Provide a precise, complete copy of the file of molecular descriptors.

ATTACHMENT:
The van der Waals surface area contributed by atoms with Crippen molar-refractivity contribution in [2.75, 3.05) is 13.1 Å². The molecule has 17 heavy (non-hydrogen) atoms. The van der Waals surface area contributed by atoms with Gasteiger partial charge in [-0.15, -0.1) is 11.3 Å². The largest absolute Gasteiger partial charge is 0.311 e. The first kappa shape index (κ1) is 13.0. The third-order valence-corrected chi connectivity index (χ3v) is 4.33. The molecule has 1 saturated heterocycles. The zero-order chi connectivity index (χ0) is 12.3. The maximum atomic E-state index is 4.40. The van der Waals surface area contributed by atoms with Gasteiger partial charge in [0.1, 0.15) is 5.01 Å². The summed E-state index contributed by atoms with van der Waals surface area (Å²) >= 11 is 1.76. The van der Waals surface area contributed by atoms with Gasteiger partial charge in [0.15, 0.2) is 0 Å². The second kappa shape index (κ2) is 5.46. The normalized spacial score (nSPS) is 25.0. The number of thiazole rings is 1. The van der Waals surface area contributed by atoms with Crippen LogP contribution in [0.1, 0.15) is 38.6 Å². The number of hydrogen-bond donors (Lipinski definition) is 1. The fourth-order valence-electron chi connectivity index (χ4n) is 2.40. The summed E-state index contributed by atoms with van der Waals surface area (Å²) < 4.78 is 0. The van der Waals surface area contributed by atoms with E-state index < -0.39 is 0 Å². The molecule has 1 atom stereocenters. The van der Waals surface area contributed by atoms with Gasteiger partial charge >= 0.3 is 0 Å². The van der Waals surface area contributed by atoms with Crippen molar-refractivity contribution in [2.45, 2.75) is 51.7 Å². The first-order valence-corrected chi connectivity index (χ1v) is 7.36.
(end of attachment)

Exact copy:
The van der Waals surface area contributed by atoms with Crippen molar-refractivity contribution in [2.75, 3.05) is 13.1 Å². The molecule has 17 heavy (non-hydrogen) atoms. The van der Waals surface area contributed by atoms with Gasteiger partial charge in [-0.15, -0.1) is 11.3 Å². The largest absolute Gasteiger partial charge is 0.311 e. The first kappa shape index (κ1) is 13.0. The third-order valence-corrected chi connectivity index (χ3v) is 4.33. The molecule has 1 saturated heterocycles. The zero-order chi connectivity index (χ0) is 12.3. The maximum atomic E-state index is 4.40. The van der Waals surface area contributed by atoms with Gasteiger partial charge in [0.1, 0.15) is 5.01 Å². The summed E-state index contributed by atoms with van der Waals surface area (Å²) >= 11 is 1.76. The van der Waals surface area contributed by atoms with Gasteiger partial charge in [0.15, 0.2) is 0 Å². The second kappa shape index (κ2) is 5.46. The normalized spacial score (nSPS) is 25.0. The number of thiazole rings is 1. The van der Waals surface area contributed by atoms with Crippen LogP contribution in [0.1, 0.15) is 38.6 Å². The number of hydrogen-bond donors (Lipinski definition) is 1. The fourth-order valence-electron chi connectivity index (χ4n) is 2.40. The summed E-state index contributed by atoms with van der Waals surface area (Å²) < 4.78 is 0. The van der Waals surface area contributed by atoms with E-state index < -0.39 is 0 Å². The molecule has 1 atom stereocenters. The van der Waals surface area contributed by atoms with Gasteiger partial charge >= 0.3 is 0 Å². The van der Waals surface area contributed by atoms with Crippen molar-refractivity contribution in [2.45, 2.75) is 51.7 Å². The first-order valence-corrected chi connectivity index (χ1v) is 7.36.